previous few chapters, we've outlined various ways
in which you can extend, customize, and automate the VS.NET
environment. Macros provide a powerful way to automate routine tasks.
Add-ins give you the power to integrate your code more deeply with
the environment and to redistribute your customization. You can even
write your own wizards and templates when the built-in project types
don't quite provide the starting point you require.
But there is one more way you can integrate your code into VS.NET,
and it involves becoming a
Visual Studio Integration Partner (VSIP).
Once you become a VSIP licensee, you will have access to the
documentation and samples required to build your own VS.NET packages.
Packages are the most powerful way of extending VS.NETwith a
package, you can go beyond adding new templates for the built in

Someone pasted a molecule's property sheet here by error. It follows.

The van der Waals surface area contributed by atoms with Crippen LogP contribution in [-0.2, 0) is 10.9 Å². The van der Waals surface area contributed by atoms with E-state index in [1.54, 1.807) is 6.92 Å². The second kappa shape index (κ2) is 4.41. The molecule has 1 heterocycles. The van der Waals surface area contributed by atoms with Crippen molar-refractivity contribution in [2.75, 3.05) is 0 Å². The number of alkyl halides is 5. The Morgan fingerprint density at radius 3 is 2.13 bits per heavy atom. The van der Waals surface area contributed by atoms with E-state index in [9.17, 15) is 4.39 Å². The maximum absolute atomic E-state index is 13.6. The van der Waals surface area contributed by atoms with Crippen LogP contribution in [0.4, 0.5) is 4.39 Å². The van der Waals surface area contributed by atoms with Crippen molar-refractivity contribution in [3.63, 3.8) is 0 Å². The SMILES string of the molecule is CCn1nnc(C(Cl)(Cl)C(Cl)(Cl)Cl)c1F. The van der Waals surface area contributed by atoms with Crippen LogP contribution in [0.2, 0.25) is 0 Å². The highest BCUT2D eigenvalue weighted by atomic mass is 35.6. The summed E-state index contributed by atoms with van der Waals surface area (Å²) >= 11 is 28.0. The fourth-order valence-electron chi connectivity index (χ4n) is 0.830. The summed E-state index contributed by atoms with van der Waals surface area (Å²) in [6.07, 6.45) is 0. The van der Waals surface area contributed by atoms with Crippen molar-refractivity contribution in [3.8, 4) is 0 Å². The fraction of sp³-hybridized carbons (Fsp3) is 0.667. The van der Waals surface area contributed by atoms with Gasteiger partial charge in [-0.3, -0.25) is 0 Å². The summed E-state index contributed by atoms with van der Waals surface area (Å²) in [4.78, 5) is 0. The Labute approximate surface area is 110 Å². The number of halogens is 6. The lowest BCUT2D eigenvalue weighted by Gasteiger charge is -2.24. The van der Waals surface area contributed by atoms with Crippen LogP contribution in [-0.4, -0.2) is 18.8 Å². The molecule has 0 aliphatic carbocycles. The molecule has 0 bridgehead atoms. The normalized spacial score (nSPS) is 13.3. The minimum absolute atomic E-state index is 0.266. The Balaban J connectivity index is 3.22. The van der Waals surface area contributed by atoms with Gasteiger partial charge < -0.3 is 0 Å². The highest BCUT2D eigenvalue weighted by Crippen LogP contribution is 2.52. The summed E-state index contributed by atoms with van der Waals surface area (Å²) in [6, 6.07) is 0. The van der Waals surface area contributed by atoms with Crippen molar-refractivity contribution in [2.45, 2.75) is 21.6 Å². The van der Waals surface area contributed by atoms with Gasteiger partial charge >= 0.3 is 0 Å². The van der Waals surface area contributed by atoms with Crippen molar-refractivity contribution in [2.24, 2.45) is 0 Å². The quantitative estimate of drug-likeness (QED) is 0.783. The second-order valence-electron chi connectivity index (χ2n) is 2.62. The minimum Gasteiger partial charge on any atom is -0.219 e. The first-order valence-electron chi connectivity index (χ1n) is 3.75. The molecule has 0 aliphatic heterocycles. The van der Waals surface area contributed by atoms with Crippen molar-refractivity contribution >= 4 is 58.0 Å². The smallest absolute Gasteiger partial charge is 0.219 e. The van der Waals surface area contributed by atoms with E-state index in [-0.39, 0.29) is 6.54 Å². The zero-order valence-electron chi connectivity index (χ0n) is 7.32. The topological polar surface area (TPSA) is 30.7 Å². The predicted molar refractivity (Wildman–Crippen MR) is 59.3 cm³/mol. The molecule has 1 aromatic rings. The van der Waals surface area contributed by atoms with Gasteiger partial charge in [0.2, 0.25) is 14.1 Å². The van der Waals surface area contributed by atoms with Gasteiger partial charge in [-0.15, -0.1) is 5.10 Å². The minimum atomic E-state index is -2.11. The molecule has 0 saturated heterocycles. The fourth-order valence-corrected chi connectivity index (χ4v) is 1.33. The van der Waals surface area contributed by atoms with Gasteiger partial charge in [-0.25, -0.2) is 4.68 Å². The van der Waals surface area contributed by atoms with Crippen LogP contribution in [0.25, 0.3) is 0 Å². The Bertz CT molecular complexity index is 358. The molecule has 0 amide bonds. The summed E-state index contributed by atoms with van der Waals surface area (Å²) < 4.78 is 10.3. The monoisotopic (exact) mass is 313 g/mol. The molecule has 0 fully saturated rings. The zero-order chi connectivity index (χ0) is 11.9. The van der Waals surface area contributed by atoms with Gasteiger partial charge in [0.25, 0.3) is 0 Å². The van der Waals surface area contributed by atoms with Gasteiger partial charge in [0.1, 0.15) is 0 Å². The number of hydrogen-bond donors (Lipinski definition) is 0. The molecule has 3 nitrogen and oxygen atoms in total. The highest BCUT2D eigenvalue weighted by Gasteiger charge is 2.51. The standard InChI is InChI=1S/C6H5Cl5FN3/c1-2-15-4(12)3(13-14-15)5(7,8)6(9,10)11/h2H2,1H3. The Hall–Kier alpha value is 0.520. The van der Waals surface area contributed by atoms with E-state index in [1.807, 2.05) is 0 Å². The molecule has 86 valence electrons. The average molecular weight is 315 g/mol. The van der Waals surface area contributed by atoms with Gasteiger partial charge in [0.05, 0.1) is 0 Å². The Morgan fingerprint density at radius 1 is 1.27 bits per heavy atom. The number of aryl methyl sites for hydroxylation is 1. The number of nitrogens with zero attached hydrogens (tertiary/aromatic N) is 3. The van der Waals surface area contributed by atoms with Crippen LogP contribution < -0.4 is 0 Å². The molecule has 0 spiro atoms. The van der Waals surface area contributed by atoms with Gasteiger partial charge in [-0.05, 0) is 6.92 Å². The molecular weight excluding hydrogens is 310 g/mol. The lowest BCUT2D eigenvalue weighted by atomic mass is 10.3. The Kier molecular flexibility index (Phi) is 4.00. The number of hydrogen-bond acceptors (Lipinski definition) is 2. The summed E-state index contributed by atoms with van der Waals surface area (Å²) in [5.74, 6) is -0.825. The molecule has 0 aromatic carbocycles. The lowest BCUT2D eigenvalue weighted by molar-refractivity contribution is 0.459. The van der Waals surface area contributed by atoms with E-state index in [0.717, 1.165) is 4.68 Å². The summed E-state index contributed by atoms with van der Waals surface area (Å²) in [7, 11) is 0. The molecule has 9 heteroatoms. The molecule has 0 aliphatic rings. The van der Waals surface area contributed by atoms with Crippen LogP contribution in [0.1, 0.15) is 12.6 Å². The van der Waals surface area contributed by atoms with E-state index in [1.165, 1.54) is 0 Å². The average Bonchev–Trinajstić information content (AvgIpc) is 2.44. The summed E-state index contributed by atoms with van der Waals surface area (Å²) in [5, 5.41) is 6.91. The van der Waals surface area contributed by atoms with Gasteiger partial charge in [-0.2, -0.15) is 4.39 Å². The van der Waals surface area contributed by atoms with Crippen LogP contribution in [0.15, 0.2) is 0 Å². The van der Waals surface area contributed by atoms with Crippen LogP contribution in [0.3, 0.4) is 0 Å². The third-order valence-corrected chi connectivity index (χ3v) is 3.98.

project types and add new types of your own, perhaps to provide
support for different languages. This chapter will give you an
overview of what is possible once you have joined the VSIP program.
Since to use VSIP you will need the
SDK (for the necessary interface
definitions, documentation, etc.) and to get the SDK you need to be a
VSIP licensee, we can't show you any sample code.
Instead, this chapter will refer to the samples provided with the
VSIP SDK. If you join the VSIP program, you will then have access to
For the latest information about how to join the
Visual Studio.NET Integration Program, see
VSIP appears to stand for two different things:
a Visual Studio Integration Partner (VSIP) is an individual or
organization who is on the Visual Studio Integration Program (also